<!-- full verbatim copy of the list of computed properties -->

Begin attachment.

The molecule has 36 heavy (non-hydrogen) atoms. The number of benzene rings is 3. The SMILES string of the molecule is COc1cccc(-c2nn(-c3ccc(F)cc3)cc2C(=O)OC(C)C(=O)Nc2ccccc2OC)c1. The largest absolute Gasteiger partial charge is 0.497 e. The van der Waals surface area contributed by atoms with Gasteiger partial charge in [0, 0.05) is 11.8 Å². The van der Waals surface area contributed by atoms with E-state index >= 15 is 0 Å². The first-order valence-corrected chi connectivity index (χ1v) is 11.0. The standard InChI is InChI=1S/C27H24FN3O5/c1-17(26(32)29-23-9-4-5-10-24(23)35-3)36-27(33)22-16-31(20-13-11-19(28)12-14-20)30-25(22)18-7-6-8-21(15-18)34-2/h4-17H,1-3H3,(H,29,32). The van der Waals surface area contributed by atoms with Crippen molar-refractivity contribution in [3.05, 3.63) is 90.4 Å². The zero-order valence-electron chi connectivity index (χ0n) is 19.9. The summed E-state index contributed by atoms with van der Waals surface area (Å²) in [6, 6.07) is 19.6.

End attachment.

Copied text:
The molecule has 36 heavy (non-hydrogen) atoms. The number of benzene rings is 3. The SMILES string of the molecule is COc1cccc(-c2nn(-c3ccc(F)cc3)cc2C(=O)OC(C)C(=O)Nc2ccccc2OC)c1. The largest absolute Gasteiger partial charge is 0.497 e. The van der Waals surface area contributed by atoms with Gasteiger partial charge in [0, 0.05) is 11.8 Å². The van der Waals surface area contributed by atoms with E-state index >= 15 is 0 Å². The first-order valence-corrected chi connectivity index (χ1v) is 11.0. The standard InChI is InChI=1S/C27H24FN3O5/c1-17(26(32)29-23-9-4-5-10-24(23)35-3)36-27(33)22-16-31(20-13-11-19(28)12-14-20)30-25(22)18-7-6-8-21(15-18)34-2/h4-17H,1-3H3,(H,29,32). The van der Waals surface area contributed by atoms with Crippen molar-refractivity contribution in [3.05, 3.63) is 90.4 Å². The zero-order valence-electron chi connectivity index (χ0n) is 19.9. The summed E-state index contributed by atoms with van der Waals surface area (Å²) in [6, 6.07) is 19.6.